Max Verstappen has recovered from a horror first lap to beat Charles Leclerc in a sensational duel for victory in a thrilling Austrian Grand Prix.
Leclerc started from pole and got the perfect getaway to lead cleanly into the first turn, but Verstappen, starting alongside him on the front row, fell into anti-stall and was swallowed up the grid, falling to seventh.
Bottas followed the leading Ferrari into the first turn with Hamilton close in tow; they held this order for the first stint at two-second intervals, none willing to burn through their tyres unnecessarily early in the sweltering conditions.
There was no such conservation from Verstappen, who was now following sixth-placed Sebastian Vettel scything up the field towards the frontrunners. By lap nine they were fourth and fifth and looking for a way to break back into the fight for the lead.
The opportunity came on lap 21. Mercedes was keen to flex its two-on-one numerical advantage against Leclerc and stopped Bottas for new tyres, and Ferrari attempted to cover him immediately with Vettel on the same lap — but a communication issue meant the German’s mechanics weren’t ready with for the change.
Vettel lost more than three seconds waiting for his tyres and consequently fell back into the midfield, neutering his challenge.
Leclerc stopped the following lap, comfortably covering Bottas and leaving Hamilton to inherit the lead. The Mercedes driver radioed his team to confirm his tyres were good to run deep into the race as planned, but he shortly began to slow — the Briton had picked up damage to his front wing when running wide over some kerbs and needed a new nose cone.
He was brought in on lap 30 and fell to fifth, almost 30 seconds off the lead. His race, for a time looking likely to pay great dividends, was effectively over.
Verstappen inherited the lead next and made his stop on lap 31. He emerged from the pits in fourth behind Vettel but with tyres 10 laps younger, and with that fresher rubber he set about closing the gap with devastating effectiveness.
By lap 46 he was duelling with Vettel, relieving him of his podium place on lap 50 by overpowering him on the stretch between turns three and four.
Bottas was next up the road, his Mercedes wheezing in the heat and unable to cool itself. The Dutchman made quick work of the slowed Finn on 56, powering alongside him in the braking zone at turn three and seizing position.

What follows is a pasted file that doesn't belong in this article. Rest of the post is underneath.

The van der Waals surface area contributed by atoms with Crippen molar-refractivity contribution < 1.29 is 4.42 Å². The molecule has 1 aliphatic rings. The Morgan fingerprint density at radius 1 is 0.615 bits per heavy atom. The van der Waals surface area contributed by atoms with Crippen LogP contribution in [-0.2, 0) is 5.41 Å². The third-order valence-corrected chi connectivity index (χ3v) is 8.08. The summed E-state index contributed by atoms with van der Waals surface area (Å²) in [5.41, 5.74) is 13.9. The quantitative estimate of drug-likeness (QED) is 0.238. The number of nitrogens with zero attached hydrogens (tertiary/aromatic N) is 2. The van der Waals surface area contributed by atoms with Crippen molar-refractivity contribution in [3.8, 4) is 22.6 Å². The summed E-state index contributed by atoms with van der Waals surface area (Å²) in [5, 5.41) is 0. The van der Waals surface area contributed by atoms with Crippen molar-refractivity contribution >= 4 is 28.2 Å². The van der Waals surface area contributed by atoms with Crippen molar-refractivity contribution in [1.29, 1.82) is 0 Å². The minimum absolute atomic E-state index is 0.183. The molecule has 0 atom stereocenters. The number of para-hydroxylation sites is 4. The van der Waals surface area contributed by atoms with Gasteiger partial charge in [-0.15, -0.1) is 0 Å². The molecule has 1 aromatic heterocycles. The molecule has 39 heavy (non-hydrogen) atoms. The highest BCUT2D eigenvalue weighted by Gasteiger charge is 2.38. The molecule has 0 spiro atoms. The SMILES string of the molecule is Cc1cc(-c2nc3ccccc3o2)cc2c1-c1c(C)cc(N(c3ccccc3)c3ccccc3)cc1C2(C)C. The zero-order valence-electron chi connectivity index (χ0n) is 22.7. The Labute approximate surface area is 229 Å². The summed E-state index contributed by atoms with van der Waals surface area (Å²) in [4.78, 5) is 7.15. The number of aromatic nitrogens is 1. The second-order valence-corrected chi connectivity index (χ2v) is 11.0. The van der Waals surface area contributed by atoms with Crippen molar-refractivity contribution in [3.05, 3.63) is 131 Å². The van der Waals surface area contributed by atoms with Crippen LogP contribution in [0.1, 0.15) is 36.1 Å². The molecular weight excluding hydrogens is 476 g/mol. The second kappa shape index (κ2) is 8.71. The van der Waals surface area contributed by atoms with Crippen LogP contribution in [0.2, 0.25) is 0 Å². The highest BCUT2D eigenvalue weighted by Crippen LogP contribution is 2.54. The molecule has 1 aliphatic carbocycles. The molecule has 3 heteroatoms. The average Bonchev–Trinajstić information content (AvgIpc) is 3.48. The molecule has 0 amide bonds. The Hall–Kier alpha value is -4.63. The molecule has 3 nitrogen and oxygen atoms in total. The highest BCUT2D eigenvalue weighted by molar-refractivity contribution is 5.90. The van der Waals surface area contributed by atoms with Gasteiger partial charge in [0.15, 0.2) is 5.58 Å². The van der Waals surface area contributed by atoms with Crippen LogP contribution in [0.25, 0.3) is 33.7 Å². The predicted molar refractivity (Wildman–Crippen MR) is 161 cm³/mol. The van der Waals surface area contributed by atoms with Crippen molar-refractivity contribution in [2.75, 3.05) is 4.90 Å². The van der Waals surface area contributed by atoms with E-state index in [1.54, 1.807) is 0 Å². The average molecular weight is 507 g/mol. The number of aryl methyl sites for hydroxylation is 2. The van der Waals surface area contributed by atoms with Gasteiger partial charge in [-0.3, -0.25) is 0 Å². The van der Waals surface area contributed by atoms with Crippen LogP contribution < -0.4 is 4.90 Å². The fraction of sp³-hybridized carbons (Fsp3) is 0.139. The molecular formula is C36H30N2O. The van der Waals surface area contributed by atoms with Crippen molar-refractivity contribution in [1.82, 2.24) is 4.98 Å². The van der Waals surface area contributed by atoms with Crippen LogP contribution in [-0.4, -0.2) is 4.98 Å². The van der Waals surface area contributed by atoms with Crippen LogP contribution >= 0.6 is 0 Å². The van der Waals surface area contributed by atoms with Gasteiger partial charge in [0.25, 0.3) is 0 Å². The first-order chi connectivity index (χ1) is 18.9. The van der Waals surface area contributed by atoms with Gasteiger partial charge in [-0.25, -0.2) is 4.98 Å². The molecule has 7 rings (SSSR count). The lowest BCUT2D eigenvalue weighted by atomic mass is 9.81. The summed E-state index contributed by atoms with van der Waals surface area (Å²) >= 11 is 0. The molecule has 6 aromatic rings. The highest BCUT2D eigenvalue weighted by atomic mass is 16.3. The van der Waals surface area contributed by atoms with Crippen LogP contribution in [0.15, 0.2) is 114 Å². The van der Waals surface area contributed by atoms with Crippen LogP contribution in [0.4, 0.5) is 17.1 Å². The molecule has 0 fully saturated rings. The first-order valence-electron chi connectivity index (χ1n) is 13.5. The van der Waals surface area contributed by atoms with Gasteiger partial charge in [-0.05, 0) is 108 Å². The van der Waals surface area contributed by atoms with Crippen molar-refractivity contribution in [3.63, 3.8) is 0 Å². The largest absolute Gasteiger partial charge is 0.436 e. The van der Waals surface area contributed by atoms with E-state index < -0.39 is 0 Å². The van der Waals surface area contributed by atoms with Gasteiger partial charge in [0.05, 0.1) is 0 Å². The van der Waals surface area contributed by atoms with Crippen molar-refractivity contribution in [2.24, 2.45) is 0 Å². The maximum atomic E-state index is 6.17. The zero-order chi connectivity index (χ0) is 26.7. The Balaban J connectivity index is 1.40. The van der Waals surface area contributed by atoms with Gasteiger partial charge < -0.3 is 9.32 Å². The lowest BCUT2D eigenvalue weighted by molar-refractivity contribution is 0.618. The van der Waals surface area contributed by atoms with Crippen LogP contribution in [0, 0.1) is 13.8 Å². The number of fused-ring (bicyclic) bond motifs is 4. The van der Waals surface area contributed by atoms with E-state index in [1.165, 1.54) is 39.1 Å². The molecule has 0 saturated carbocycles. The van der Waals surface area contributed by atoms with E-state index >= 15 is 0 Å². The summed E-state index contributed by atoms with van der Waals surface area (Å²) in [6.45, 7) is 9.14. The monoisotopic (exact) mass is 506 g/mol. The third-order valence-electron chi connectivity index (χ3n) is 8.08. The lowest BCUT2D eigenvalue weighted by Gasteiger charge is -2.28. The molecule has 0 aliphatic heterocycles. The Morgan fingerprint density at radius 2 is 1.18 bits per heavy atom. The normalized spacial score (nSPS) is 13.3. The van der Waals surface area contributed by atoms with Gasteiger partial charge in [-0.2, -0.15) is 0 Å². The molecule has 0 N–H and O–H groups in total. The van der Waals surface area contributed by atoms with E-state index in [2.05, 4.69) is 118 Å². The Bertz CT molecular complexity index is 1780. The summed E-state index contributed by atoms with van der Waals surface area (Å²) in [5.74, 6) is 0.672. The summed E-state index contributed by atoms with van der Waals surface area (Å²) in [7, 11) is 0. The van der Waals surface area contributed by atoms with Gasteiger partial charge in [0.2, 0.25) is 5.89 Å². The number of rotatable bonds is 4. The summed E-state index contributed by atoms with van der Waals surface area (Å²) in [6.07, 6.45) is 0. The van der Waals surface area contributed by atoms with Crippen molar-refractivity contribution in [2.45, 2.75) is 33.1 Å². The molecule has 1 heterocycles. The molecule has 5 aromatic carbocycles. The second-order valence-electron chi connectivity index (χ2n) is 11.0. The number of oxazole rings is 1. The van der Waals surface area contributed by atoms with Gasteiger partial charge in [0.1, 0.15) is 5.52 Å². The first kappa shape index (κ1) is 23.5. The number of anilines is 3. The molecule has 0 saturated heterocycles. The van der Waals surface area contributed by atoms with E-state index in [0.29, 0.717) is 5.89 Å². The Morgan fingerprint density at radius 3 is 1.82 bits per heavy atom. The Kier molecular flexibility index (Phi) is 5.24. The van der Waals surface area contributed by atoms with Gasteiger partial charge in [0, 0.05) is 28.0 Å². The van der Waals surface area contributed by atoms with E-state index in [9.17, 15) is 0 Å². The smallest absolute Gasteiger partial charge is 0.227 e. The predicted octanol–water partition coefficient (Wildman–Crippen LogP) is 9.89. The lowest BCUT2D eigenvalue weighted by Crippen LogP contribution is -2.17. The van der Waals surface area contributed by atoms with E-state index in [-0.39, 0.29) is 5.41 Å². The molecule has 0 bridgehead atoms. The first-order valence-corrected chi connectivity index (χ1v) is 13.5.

Leclerc was now unprotected in the lead. He was given the hurry-up by his team — “Leave me alone,” came the curt reply — but Verstappen’s pace advantage was irresistible.
On lap 68 the Red Bull Racing driver tested the waters at his favoured turn three, but his Ferrari rival gamely held on around his outside and made an unlikely success of beating him into turn four.
But there was no defending against the determined Verstappen the following tour. He again rocketed up Leclerc’s inside at turn three, but this time he ensured the red car was run out of room on exit. Charles was forced off the track and into submission, leaving Max to power away and take the chequered flag to score a classic win.
“Wow!” the ecstatic Verstappen exclaimed. “After that start I thought the race was over, but we just kept pushing hard.
“After the pit stop we were flying — you could see on the straight we had good pace as well.”
Verstappen paid credit to engine supplier Honda, for whom the Dutchman scored the first win since it returned to the sport in 2014.
The Japanese company struggled in its early years partnered with McLaren, but its tie-up with Red Bull Racing this season has allowed it to demonstrate the progress made since then, as the tearful Toyoharu Tanabe, Honda’s technical director, attested on the podium.
“I’m extremely happy for the whole team and also for Honda,” Verstappen said. “We just started working together this year, but to win here is incredible.”
The victory was not without controversy, however, with the race-winning move past Leclerc drawing the attention of the stewards. A post-race investigation was conducted, but the Dutchman was cleared of unfairly running his rival off the track after three hours of deliberation.
Opinion was immediately split, and Verstappen made clear he had no regrets about the move.
“If those things are not allowed in racing, then what’s the point of being in Formula One,” he asked rhetorically. “It’s hard racing, otherwise you have to stay home.”
Leclerc, however, who was for the second time forced to watch his chance at a maiden F1 victory slip away in the final laps of a race, was adamant that the move was outside the boundaries of fair racing.
“For me it was pretty clear in the car,” he said. “We touched and I had to go wide and then obviously I didn’t have any chance to pass back, so it’s a shame.”
Valtteri Bottas collected the final podium place to take a small bit from Hamilton’s championship lead, closing to a 31-point deficit, but the Finn said he felt helpless trying to race with a compromised car.
“I think we made the most of it, but it was a bit more difficult than we expected, especially with the overheating of the engine,” he said. “We couldn’t really race properly; we had to manage all the temperatures.”
Vettel finished fourth ahead of Hamilton in fifth as the last of the cars to finish on the lead lap.
McLaren’s Lando Norris was outstanding to finish sixth having spent the final part of the race rebuffing Red Bull Racing’s Pierre Gasly, whose bad weekend was made more painful by being lapped by teammate Verstappen as he launched his attack for the lead.
Carlos Sainz finished eighth in the sister McLaren ahead of Alfa Romeo teammates Kimi Raikkonen and Antonio Giovinazzi.